Mobile Biometric Technologies (Los Angeles Police Department)

Michael Morisy filed this request with the Los Angeles Police Department of Los Angeles, CA.

It is a clone of this request.

Due Oct. 17, 2015
Est. Completion None
Status
Awaiting Response

Communications

From: Michael Morisy

Dear Custodian of Records/Public Records Coordinator,

I am collaborating with the Electronic Frontier Foundation, a public interest group, and the media organization MuckRock, to survey how law enforcement agencies deploy mobile biometric technologies.

Mobile biometric technologies can be defined as any mobile device or mobile app used by law enforcement agencies to scan, capture, analyze, store, or automatically recognize any physical or biological characteristic of a subject. Commonly used mobile biometric technologies include fingerprint/thumbprint collection, facial recognition, scans of the iris or other elements of the human eye, Rapid DNA, and tattoo recognition. (Please see below for examples.)

Pursuant to California Public Records Act (California Government Code §§ 6250), I request the following records pertaining to mobile biometric technologies, including those listed above, as well as other biometric technologies I have not identified:

1) Purchasing and procurement documents, including but not limited to: purchase orders, RFPs, responses to RFPs, invoices and contracts

2) Policy, procedural, and training documents, including but not limited to: use policies, standard operating procedures, training materials, presentations, privacy assessments, data retention policies, and other guidelines

3) Programming documents, including but not limited to: funding opportunity announcements, grant applications and grantor status/progress reports, reports to legislative bodies, annual reports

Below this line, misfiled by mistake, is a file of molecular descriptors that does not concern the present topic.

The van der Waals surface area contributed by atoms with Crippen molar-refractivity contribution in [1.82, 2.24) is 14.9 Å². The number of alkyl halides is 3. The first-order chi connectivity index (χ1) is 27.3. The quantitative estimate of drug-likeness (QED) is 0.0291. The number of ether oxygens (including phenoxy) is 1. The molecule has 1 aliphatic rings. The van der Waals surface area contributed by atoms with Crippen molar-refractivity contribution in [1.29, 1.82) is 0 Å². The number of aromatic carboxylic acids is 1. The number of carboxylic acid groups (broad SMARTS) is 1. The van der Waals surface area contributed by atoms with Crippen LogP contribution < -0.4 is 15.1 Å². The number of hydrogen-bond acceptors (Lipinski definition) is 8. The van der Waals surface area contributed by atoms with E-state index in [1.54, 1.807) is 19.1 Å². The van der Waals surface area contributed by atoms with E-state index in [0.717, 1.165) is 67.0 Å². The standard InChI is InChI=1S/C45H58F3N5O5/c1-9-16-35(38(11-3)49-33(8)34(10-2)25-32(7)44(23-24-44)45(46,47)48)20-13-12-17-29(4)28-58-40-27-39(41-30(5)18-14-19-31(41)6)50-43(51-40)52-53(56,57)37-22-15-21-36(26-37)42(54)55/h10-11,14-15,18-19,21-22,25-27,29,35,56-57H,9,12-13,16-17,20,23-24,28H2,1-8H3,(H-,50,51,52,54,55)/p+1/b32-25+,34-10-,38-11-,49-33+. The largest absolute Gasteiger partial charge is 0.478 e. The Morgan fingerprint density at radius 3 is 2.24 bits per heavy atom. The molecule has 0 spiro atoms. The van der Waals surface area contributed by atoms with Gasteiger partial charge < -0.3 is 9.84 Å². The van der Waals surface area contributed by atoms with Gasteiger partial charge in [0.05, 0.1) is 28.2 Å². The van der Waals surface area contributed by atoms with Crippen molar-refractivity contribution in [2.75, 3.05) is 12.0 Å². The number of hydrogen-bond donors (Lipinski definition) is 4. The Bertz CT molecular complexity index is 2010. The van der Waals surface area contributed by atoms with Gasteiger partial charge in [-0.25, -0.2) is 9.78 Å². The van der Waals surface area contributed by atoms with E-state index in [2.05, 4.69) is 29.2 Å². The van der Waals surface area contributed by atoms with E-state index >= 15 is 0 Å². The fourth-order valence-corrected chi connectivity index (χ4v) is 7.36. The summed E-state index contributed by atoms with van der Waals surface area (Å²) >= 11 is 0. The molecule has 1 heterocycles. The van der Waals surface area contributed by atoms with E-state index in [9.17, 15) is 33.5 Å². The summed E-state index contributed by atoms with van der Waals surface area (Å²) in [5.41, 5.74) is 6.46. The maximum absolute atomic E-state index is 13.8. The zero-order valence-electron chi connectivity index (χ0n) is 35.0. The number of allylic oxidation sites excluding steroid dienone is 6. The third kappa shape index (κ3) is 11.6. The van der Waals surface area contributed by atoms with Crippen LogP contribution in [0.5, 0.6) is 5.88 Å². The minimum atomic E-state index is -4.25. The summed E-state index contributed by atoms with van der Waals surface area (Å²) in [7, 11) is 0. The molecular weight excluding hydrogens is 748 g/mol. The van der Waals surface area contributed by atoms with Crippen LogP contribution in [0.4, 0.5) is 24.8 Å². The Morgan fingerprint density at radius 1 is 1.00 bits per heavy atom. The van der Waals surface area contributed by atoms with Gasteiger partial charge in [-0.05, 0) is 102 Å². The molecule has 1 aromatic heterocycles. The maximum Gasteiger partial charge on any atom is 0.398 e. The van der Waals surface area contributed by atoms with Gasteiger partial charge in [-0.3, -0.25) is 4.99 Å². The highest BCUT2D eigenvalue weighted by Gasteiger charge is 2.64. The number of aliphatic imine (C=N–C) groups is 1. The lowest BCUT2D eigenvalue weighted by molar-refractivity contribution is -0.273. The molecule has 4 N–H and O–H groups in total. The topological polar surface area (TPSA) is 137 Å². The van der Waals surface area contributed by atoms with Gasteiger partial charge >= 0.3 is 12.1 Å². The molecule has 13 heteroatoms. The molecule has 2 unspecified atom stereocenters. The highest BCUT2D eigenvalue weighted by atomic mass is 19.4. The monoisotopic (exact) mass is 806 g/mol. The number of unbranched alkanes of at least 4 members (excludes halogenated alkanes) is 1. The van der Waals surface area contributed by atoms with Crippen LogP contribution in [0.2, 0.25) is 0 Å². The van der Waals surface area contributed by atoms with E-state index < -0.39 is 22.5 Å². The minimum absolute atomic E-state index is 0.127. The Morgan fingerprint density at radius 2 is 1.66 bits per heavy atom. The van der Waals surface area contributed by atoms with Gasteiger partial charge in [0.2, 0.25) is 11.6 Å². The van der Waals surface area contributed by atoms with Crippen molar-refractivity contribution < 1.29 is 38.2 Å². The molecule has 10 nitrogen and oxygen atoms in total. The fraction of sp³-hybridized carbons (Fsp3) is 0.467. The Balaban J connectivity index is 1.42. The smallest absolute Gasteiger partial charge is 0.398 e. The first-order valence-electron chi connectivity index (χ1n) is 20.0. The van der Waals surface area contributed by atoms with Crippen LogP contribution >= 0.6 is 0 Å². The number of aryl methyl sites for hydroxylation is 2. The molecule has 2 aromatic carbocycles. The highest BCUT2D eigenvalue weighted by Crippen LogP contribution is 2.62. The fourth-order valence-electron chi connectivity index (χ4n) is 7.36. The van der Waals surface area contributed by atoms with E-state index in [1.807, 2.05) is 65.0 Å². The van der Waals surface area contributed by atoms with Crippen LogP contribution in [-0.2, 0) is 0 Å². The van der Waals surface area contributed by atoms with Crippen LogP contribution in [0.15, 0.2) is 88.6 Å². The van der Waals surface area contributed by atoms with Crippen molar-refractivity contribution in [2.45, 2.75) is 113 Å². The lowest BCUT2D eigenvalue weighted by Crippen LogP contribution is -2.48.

4) Audit documents, including but not limited to: audits of the system, misuse reports, and reports to oversight bodies

In your response, I would appreciate that you individually address each of the above categories of documents individually.

In addition to the above classes of documents, I am also seeking the following information:

- The total number of individuals whose biometric data has been collected over the last three years,
- The total number of [biometric data points] contained in the agency’s database
- The retention period for biometric data
- The number of mobile biometrics devices purchased and in use
- The total number of authorized users of the mobile biometrics devices
- Which external agencies and entities have access to biometric data in the database and under what conditions,
- Whether biometric data is combined with biographic data such as name and address in the database, and
- The process by which data is entered into the database

These documents will be published online and inform the public dialog over police technology. Because of the great public interest in these issues, I ask that you waive any fees. If your agency is unable to do so, please contact me with an estimate of the costs.

Thank you.

Sincerely,

Lisa Anderson

Examples:

Mobile facial recognition
http://www.utsandiego.com/news/2013/nov/08/cir-facial-recognition-software-san-diego/

Mobile fingerprint readers
http://www.policechiefmagazine.org/magazine/index.cfm?fuseaction=display_arch&article_id=1824&issue_id=62009

Mobile iris scanners
http://www.reuters.com/article/2011/07/20/us-crime-identification-iris-idUSTRE76J4A120110720

Rapid DNA
http://www.policemag.com/channel/technology/articles/2014/02/speeding-up-dna-analysis.aspx

Mobile Tattoo Recognition
http://www.lawofficer.com/articles/print/volume-10/issue-4/features/new-smartphone-app-interprets.html

From: DISCOVERY DISCOVERY

Your request has been received by the Discovery Section and will be assigned to a staff member for a response. If you have any questions, please call (213) 978-2100 for assistance.

Thank you.

Los Angeles Police Department
Legal Affairs Division
Discovery Section

>>> <requests@muckrock.com> 08/09/15 17:28 >>>

August 9, 2015
Los Angeles Police Department
LAPD, R&I Division
ATTN: Watch Commander
100 West 1st Street, Room P1-137
Los Angeles, CA 90012

Dear Custodian of Records/Public Records Coordinator,

I am collaborating with the Electronic Frontier Foundation, a public interest group, and the media organization MuckRock, to survey how law enforcement agencies deploy mobile biometric technologies.

Mobile biometric technologies can be defined as any mobile device or mobile app used by law enforcement agencies to scan, capture, analyze, store, or automatically recognize any physical or biological characteristic of a subject. Commonly used mobile biometric technologies include fingerprint/thumbprint collection, facial recognition, scans of the iris or other elements of the human eye, Rapid DNA, and tattoo recognition. (Please see below for examples.)